Since I realized in the summer of 2006 that global warming posed a threat to my children’s — all childrens’ — health and well-being, one of my most rewarding discoveries has been that our voices and votes really matter to our elected officials. This has been the most transformative aspect of becoming an unlikely environmentalist.

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propublica.org

To recycle, or to vote, that is the question

I’d thought that we just needed to make “green” lifestyle changes, like recycling. I’m still a committed recycler, I do buy organic produce, and of course, I drive an all-electric car, AKA TheSilverLEAF, whose adventures are chronicled here.

Over time I came to appreciate that the scale and urgency of the climate crisis is so great that the only way to effectively tackle the problem is to change our polices. Our elected officials make those policies that will make or break the effort to ensure our kids a viable future.

I’ve always voted, but that new-found understanding of the key role of policy reform led me to meet with elected officials, to talk about the urgency of the climate crisis, and its implications for our children.

What I now believe is that it’s far more important to vote (and easier!) than to recycle.

Even one voice counts

Here’s what I’ve discovered about the power of our voices as voters.

For the Spheres of Influence Virtual Roundtable, I interviewed a former legislative assistant to a state Senator who told me that five or six voters speaking out on an issue is often a significant number for many elected officials. Just five or six constituents? That’s you and a few members of your extended family, or a few of your friends, or some moms from your kids’ school. I thought our votes were just grains in the sand.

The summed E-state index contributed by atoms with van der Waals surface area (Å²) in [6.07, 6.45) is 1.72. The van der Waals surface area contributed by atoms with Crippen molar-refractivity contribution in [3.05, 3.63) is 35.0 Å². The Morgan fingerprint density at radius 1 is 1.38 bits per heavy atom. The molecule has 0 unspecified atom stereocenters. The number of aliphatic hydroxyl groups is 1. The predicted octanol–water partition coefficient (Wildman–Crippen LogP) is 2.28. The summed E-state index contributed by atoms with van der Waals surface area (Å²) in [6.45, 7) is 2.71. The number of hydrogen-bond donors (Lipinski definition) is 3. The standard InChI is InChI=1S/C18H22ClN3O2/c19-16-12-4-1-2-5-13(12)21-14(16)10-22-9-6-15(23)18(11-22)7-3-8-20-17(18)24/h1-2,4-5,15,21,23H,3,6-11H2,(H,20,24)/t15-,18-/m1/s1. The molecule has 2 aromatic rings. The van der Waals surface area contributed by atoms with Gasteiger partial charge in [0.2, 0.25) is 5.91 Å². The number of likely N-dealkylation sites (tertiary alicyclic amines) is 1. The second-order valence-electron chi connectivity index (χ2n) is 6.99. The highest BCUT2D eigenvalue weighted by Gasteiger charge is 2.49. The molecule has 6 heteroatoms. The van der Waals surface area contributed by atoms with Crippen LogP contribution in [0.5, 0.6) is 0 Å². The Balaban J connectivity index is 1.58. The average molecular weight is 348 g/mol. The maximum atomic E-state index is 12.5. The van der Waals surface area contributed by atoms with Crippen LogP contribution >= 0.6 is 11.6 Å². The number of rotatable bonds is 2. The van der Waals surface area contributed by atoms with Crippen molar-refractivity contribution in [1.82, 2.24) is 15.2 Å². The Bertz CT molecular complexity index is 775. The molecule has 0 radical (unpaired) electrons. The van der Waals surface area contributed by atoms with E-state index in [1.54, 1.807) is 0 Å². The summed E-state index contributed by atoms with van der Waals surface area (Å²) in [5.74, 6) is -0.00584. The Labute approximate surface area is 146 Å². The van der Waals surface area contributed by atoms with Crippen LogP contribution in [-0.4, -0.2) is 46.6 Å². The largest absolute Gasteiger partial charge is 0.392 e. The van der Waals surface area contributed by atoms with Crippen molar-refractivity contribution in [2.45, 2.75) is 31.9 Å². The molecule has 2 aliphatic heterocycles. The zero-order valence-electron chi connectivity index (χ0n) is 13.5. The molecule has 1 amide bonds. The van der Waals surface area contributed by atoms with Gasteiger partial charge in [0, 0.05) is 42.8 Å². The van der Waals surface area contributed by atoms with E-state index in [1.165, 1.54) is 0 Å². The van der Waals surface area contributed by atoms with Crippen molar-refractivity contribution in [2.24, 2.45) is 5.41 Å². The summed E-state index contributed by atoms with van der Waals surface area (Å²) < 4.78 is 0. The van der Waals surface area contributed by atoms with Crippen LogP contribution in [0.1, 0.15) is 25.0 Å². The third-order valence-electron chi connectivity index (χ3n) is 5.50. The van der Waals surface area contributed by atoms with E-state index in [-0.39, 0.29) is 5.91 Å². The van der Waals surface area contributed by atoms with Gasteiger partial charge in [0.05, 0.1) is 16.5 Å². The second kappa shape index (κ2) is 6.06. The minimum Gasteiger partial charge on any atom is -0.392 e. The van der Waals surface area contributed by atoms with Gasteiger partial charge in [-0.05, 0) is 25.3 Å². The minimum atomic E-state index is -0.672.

The former legislative assistant also shared her observation that just one voter’s story— if it’s a compelling story— can tip an elected official’s vote. One person’s story.

My unexpected encounter with then-Senator Obama’s office

Understanding the importance of policy— and advocating for policy change— also led to my most powerful experience on my path as an unlikely environmentalist.

I’d never written a letter to an elected official before. But global warming— and my love for my kids— gave me a reason to write to then-Senator Obama when he represented Illinois.

I got a phone call from his environmental legislative assistant. We had several conversations. I was amazed. It was perhaps the most empowering moment in my life.

To Vote, or not to Vote?

Lots of people aren’t excited about our presidential candidates in this acrimonious election. Some are thinking about sitting this one out.

However, there is a great deal at stake in this particular election. Many climate experts see this election cycle as our last chance to avert the worst possible impacts of unchecked global warming.

If you don’t want your kids and grandkids to be suffering from ravages of wild fires and floods, food shortages, droughts, numerous wars over increasingly scarce survival resources such as water, and new diseases we’ve never heard of… vote your eco conscience. Even if it’s an unenthusiastic vote, it’s a vote that matters to your kids’ future.

Love and responsibility

I’m a self-employed, divorced parent with two special needs kids. I don’t have time to run around being an advocate.

But I’ve made time. Because I love my two tween boys, fiercely.

Talking to our elected officials is an act of parental responsibility. Voting is an act of love.

 

 

November 3, 2016 at 2:32 am Leave a comment